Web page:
Like cushion cut diamonds, oval diamond cuts are hundreds of years old. Modern versions emulate round brilliants, showcasing how light reflects from their internal facets. As with marquise diamonds, oval cuts appear larger than their actual carat size. When looking for an oval cut for your diamond engagement ring, try to find one that is neither too wide nor too narrow, and is symmetrical both length and width wise.

Triangular diamonds come in two forms. One version is also known as the trilliant, and focuses on making the jewel as brilliant as possible. The second style of triangular diamond is step cut, highlighting the luster and clarity of the jewel. Both triangular diamond cuts are commonly used as side stones on diamond bands, adding shine to the central gemstone.

Baguette diamonds are long skinny diamonds which resembles bread of the same name. These rectangular step cuts are often produced in tiny sizes. Baguette cut diamonds are frequently used as side stones, halos and other decorative elements in diamond engagement rings. Some designs feature baguettes as the main stone, usually as many baguettes laid side by side.

Asscher cut diamonds were first developed in 1902 by the Royal Asscher Diamond Company. This jewel is a square step cut diamond with cropped corners and 58 facets. It reflects more light than an emerald cut, but still places a greater emphasis on luster than brilliance. A similar diamond cut, the Royal Asscher cut, premiered in 2001 and features 74 facets. The Asscher cut often appears on vintage diamond engagement rings, and is gaining the attention of modern connoisseurs.

Pear cut diamonds are a mix between an oval and a marquise, with one rounded end and one pointed. When worn as a central stone on diamond bands, they’re most commonly mounted with the point facing the fingertip, elongating the hand. As side stones, they’re often set with the tips parallel to the band, facing away from the central stone.


Engagement ring vocabulary- anatomy of a ring
Anatomy of a ringThere is more to engagement rings than the diamonds. In order to set a diamond, there must be a place on which to mount it. Diamonds are most commonly set on or around the bezel, though they may be placed on other locations such as the hoop. Below is a closer look at the anatomy of a ring.

The band, also known as the shank or the hoop, is the part of the ring that encircles the finger. The shanks of diamond engagement rings are usually made of precious metals. Bands may be left plain, or receive subtle embellishments like a knife edge, step edge or domed edges. Other decorations may include grooves, engraving and pave settings which encrust the ring. Some couples may have the inside of the band engraved with their initials or the date of their engagement.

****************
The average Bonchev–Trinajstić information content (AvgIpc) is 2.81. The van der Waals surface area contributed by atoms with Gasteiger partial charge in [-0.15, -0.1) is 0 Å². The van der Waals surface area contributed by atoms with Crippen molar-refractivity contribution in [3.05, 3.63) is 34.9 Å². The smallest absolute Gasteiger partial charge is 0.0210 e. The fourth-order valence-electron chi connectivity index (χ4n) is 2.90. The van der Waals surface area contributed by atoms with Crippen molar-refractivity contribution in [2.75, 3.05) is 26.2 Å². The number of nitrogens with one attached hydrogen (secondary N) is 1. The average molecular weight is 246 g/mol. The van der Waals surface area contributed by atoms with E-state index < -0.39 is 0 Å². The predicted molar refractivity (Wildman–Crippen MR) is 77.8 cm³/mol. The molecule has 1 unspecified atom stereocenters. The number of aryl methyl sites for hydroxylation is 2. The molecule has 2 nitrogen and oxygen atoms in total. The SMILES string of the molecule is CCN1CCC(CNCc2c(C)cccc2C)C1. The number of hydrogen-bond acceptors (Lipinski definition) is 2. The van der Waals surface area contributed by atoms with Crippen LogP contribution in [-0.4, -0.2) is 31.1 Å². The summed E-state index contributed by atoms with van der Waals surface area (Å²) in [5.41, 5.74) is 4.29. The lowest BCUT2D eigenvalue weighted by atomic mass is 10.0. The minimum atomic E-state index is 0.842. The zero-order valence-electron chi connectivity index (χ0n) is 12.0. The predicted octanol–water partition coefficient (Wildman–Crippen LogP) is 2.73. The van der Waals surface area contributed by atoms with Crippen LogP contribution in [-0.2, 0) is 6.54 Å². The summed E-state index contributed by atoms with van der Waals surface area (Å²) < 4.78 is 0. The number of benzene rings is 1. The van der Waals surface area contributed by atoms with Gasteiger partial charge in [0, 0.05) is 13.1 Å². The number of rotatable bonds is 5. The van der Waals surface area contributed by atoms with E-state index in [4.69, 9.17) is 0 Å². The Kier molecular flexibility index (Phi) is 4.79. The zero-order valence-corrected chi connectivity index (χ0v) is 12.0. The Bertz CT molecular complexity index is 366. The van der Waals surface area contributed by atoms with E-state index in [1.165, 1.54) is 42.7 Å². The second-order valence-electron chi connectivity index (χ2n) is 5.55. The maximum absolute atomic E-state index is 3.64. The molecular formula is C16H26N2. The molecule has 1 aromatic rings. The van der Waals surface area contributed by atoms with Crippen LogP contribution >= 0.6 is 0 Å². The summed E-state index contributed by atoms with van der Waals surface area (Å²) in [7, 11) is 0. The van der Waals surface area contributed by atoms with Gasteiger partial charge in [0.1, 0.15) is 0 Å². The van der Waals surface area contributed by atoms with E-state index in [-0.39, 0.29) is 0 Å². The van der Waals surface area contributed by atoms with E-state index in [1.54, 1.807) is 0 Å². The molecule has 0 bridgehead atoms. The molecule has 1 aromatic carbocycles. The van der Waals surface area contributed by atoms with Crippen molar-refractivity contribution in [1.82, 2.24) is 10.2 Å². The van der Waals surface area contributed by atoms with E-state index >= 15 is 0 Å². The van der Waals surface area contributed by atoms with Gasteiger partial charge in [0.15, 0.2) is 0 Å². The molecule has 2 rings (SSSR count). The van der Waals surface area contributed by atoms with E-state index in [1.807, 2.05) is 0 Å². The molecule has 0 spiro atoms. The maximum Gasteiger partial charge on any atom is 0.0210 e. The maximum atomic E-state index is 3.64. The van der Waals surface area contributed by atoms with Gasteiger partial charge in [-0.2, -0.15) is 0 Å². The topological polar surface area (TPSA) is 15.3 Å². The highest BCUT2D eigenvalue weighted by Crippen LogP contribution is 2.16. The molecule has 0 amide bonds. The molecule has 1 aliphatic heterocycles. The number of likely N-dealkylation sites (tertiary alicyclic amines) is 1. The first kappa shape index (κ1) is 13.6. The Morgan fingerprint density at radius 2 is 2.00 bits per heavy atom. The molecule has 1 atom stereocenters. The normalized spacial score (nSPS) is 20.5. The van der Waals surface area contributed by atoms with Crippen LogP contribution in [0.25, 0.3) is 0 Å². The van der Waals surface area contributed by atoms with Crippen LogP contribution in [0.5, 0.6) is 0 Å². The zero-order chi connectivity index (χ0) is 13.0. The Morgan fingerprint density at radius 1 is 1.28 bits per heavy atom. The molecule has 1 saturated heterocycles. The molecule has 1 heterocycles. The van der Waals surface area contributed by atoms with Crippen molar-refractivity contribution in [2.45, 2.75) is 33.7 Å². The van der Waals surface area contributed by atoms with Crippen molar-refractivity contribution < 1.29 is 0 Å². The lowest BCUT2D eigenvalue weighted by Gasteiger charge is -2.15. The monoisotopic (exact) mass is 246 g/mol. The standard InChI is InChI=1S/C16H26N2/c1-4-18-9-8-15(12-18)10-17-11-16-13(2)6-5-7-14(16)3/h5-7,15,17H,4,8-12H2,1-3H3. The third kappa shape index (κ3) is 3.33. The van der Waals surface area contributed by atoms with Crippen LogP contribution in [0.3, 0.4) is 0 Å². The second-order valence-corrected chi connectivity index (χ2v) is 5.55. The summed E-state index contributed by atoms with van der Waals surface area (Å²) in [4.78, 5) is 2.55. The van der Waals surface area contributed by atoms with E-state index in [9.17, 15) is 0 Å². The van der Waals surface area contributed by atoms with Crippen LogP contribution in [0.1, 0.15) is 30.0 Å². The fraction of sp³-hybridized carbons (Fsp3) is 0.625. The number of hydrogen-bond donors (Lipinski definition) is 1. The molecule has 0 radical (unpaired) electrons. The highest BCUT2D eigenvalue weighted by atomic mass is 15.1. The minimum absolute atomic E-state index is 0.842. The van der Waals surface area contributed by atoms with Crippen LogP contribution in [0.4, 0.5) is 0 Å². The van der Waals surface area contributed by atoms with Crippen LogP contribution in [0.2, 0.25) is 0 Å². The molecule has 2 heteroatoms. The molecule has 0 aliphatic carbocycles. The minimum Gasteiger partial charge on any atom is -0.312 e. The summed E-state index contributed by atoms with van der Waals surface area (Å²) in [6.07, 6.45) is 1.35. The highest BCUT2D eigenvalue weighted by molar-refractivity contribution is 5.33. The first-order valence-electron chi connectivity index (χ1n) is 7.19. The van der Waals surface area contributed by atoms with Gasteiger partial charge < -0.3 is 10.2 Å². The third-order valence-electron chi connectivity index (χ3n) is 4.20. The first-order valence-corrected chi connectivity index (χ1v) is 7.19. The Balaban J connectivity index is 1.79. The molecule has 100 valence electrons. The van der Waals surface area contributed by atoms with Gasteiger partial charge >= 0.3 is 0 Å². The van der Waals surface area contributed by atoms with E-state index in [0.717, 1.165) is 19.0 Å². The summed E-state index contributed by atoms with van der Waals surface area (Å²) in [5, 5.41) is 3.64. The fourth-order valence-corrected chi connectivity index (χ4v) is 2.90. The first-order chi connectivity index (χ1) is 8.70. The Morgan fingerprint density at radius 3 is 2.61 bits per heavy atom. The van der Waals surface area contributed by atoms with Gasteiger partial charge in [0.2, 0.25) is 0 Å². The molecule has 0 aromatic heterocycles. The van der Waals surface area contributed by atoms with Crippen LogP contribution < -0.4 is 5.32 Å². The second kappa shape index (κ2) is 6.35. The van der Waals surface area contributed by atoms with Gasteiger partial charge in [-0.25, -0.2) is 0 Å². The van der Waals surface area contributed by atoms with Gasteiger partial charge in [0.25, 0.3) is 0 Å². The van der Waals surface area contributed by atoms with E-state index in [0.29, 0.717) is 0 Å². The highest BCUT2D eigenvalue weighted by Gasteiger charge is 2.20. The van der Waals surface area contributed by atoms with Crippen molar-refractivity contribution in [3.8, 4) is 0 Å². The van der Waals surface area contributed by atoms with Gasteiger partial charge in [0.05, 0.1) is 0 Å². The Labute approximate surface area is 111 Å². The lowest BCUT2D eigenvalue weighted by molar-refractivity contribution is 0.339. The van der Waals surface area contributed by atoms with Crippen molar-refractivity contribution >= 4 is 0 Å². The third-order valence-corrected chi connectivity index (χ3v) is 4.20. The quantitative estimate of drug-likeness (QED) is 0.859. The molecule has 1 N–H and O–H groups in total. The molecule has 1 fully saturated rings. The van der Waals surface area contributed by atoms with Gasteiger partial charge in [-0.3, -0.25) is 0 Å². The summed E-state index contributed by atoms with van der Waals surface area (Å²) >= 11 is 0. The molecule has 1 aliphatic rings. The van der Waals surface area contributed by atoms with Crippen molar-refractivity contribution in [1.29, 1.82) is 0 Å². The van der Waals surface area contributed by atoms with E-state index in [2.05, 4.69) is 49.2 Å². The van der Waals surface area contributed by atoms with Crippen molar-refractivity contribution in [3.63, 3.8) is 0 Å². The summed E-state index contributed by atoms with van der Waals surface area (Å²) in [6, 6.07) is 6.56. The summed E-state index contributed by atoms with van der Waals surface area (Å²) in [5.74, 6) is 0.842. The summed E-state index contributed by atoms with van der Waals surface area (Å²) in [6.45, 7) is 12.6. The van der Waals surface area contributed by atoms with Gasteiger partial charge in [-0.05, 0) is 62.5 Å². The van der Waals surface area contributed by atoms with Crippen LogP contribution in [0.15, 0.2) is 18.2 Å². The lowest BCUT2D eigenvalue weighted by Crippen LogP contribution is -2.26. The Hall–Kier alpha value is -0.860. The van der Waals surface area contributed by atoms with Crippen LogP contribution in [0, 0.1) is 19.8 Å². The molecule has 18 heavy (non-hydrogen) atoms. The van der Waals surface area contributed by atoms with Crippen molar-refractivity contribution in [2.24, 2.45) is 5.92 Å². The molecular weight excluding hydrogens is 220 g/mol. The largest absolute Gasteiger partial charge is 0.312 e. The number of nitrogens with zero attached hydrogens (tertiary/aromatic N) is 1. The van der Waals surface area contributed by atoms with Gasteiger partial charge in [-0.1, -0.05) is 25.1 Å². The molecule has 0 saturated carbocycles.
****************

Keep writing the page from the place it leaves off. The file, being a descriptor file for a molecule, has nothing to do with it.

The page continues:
Variations on the band may include a split shank, where the band is in one piece on one side, but separates into two halves on the side of the ring which holds the diamond. Other rings may feature two or more diamond bands, intertwined to form a whole. Still more engagement rings balance a diamond between two slender shanks. Simpler band styles play with the width, creating a narrower or thicker ring according to the wearer’s tastes.  Shoulders sit near the top of the ring, on either side of where the central diamond lies. In terms of diamond engagement rings, the shoulders are where diamond side stones are set. Shoulders may also be left plain, or embellished by other means such as enamel.

The bezel is the top of the ring where the central gemstone is set. Often there is one jewel, sometimes with other stones decorating the shoulders and band. Some styles of engagement rings like crossover rings may feature a double bezel, with a gemstone on each. Tension set diamond engagement rings forgo the bezel entirely, suspending the diamond between the shoulders.

Whether or not they’re mounted with diamonds, the components of engagement rings serve as decorative elements. There’s the style of the band, how wide it should be, and what it should be made from. The shoulders may be left plain, decorated or mounted with stones. Knowing more about the elements of a diamond engagement ring will provide greater understanding of how beautiful they can be.